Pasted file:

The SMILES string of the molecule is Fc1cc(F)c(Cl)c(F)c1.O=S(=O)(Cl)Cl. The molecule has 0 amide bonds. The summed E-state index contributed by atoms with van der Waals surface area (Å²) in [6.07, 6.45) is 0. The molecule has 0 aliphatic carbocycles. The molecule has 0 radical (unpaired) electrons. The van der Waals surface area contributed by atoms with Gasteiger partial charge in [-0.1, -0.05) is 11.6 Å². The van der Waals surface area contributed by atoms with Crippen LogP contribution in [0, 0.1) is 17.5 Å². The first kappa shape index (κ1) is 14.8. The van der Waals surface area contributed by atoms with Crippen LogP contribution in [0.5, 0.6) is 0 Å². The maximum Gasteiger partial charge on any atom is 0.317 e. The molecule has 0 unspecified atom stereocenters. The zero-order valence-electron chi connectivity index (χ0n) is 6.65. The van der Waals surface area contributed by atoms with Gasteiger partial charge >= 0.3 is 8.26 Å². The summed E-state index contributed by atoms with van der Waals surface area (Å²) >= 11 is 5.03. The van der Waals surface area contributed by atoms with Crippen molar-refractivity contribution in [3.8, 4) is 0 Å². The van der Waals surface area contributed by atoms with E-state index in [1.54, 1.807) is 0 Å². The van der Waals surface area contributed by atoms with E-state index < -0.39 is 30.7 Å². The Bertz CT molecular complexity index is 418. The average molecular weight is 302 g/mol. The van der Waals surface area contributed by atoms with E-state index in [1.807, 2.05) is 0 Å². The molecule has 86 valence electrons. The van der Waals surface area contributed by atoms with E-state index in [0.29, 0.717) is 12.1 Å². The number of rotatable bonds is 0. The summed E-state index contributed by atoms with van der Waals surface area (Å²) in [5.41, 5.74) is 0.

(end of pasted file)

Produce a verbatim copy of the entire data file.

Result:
The SMILES string of the molecule is Fc1cc(F)c(Cl)c(F)c1.O=S(=O)(Cl)Cl. The molecule has 0 amide bonds. The summed E-state index contributed by atoms with van der Waals surface area (Å²) in [6.07, 6.45) is 0. The molecule has 0 aliphatic carbocycles. The molecule has 0 radical (unpaired) electrons. The van der Waals surface area contributed by atoms with Gasteiger partial charge in [-0.1, -0.05) is 11.6 Å². The van der Waals surface area contributed by atoms with Crippen LogP contribution in [0, 0.1) is 17.5 Å². The first kappa shape index (κ1) is 14.8. The van der Waals surface area contributed by atoms with Crippen LogP contribution in [0.5, 0.6) is 0 Å². The maximum Gasteiger partial charge on any atom is 0.317 e. The molecule has 0 unspecified atom stereocenters. The zero-order valence-electron chi connectivity index (χ0n) is 6.65. The van der Waals surface area contributed by atoms with Gasteiger partial charge >= 0.3 is 8.26 Å². The summed E-state index contributed by atoms with van der Waals surface area (Å²) >= 11 is 5.03. The van der Waals surface area contributed by atoms with Crippen molar-refractivity contribution in [3.8, 4) is 0 Å². The van der Waals surface area contributed by atoms with E-state index in [1.54, 1.807) is 0 Å². The van der Waals surface area contributed by atoms with E-state index < -0.39 is 30.7 Å². The Bertz CT molecular complexity index is 418. The average molecular weight is 302 g/mol. The van der Waals surface area contributed by atoms with E-state index in [1.807, 2.05) is 0 Å². The molecule has 86 valence electrons. The van der Waals surface area contributed by atoms with E-state index in [0.29, 0.717) is 12.1 Å². The number of rotatable bonds is 0. The summed E-state index contributed by atoms with van der Waals surface area (Å²) in [5.41, 5.74) is 0.